top of page

Do hearing aids slow down cognitive decline? 

The Aging and Cognitive Health Evaluation in Elders, or ACHIEVE, study is a multicenter randomized trial to determine if treating hearing loss in older adults reduces the loss of thinking and memory abilities (cognitive decline) that can occur with aging.

The ACHIEVE study also looks at other health outcomes, results of which will be published over time, including: mental health and well-being, physical function, and health care use.

What ACHIEVE found:

In older adults at increased risk for cognitive decline, hearing intervention slowed down loss of thinking and memory abilities by 48% over 3 years.

Participants in the ACHIEVE study came from two distinct study populations: a group of adults who were already participating in a heart health study and a group of healthy volunteers who were newly recruited from the community. The 238 participants who came from the heart health study were, on average, older and had more risk factors for cognitive decline than the 739 new healthy community volunteers.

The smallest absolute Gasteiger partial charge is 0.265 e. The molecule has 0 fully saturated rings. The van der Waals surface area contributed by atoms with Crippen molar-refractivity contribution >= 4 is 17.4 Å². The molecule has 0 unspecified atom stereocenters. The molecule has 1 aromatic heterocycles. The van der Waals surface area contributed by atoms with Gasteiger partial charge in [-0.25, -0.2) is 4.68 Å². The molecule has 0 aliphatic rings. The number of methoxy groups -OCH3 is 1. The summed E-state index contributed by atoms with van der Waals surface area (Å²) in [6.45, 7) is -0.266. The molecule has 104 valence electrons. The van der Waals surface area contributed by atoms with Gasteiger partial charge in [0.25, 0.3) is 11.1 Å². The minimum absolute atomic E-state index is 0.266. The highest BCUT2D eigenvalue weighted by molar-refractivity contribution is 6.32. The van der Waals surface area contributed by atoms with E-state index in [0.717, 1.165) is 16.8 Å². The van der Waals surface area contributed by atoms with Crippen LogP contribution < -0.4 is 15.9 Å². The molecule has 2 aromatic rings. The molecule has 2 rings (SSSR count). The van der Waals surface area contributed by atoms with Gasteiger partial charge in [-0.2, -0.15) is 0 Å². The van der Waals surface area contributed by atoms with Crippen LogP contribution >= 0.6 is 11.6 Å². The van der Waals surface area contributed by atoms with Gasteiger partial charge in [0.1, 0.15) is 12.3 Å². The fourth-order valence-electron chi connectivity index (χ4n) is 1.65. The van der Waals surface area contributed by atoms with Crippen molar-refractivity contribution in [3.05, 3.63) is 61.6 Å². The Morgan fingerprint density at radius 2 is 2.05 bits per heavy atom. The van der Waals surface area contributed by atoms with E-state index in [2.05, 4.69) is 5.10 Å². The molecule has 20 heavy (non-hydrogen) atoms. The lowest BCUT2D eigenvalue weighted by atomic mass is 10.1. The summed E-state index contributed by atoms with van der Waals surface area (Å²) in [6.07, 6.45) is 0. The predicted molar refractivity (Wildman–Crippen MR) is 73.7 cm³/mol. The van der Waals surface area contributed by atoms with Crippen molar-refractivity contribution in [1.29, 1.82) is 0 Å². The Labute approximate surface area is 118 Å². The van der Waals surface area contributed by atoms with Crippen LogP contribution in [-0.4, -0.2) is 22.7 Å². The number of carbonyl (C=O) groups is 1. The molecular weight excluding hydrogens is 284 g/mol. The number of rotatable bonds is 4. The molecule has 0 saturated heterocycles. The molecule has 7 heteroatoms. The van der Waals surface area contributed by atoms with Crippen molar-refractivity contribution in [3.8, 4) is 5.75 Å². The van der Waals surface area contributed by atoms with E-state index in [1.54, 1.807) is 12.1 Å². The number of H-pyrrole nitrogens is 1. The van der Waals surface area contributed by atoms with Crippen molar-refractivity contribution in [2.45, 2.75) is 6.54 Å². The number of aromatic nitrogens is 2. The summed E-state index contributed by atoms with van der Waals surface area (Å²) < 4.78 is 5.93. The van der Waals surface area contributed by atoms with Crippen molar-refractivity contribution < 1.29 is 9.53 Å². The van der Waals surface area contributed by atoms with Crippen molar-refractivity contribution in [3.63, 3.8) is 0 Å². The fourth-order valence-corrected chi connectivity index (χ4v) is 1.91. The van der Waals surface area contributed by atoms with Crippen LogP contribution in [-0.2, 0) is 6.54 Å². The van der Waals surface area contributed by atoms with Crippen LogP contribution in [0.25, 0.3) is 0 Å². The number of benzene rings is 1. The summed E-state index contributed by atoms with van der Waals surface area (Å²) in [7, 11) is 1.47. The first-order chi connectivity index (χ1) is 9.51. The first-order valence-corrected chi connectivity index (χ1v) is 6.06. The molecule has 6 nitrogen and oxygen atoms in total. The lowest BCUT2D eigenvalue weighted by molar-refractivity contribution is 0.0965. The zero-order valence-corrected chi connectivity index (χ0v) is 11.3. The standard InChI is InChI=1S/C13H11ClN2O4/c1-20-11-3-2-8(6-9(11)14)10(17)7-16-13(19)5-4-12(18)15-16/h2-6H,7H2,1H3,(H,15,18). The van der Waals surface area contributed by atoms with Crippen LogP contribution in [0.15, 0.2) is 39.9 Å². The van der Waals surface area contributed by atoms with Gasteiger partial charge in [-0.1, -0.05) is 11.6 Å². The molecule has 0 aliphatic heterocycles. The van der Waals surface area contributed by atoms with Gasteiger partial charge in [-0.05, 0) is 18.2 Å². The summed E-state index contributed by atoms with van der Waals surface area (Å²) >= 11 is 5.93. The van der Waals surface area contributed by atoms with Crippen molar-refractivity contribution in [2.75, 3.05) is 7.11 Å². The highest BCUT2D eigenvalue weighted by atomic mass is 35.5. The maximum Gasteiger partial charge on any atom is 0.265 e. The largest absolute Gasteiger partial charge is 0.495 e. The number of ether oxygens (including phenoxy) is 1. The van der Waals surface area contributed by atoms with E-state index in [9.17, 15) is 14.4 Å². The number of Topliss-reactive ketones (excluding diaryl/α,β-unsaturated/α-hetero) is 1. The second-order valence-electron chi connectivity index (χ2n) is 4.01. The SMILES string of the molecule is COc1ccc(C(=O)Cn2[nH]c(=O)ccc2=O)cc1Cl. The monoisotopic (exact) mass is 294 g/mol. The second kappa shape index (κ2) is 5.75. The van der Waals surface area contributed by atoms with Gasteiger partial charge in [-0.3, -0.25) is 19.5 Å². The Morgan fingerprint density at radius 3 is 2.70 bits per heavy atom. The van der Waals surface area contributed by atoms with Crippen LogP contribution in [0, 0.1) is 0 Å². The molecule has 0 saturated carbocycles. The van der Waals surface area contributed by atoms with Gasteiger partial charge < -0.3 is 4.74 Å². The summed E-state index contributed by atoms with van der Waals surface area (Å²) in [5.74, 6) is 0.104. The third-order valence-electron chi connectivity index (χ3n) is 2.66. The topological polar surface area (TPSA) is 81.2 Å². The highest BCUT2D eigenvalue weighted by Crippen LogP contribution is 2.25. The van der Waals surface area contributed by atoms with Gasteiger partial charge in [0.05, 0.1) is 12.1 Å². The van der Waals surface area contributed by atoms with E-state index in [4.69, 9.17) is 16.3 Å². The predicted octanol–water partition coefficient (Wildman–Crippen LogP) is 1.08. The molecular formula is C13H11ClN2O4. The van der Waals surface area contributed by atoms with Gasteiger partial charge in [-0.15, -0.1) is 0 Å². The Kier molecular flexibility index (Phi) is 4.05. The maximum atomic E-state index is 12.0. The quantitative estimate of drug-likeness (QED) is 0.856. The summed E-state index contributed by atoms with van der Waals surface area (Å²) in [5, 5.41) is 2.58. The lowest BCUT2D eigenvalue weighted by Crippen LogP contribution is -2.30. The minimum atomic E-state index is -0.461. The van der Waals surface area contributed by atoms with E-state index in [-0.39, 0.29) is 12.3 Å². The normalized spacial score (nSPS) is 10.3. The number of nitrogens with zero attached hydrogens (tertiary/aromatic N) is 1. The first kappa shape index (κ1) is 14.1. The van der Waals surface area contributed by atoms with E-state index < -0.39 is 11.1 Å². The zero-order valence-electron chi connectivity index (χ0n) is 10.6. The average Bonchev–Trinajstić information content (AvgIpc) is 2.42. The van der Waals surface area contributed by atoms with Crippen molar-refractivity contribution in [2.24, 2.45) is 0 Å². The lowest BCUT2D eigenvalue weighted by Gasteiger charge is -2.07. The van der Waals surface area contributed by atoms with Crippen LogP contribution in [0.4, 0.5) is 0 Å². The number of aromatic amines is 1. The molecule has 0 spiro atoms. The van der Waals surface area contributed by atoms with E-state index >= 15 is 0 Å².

When both group of participants were analyzed together, the hearing intervention was not better than the health education control on slowing declines in thinking and memory abilities, at the end of the 3-year study.

When both groups of participants were analyzed separately, researchers found that the effect of hearing intervention differed significantly between the two groups of participants: 

  • Hearing intervention benefited the heart health study participants the most. These participants were older and had more risk factors for cognitive decline. In this group, the hearing intervention reduced cognitive change by 48% over 3 years.

  • In the newly recruited healthy volunteer group, hearing intervention had no effect on reducing cognitive decline within 3 years.


bottom of page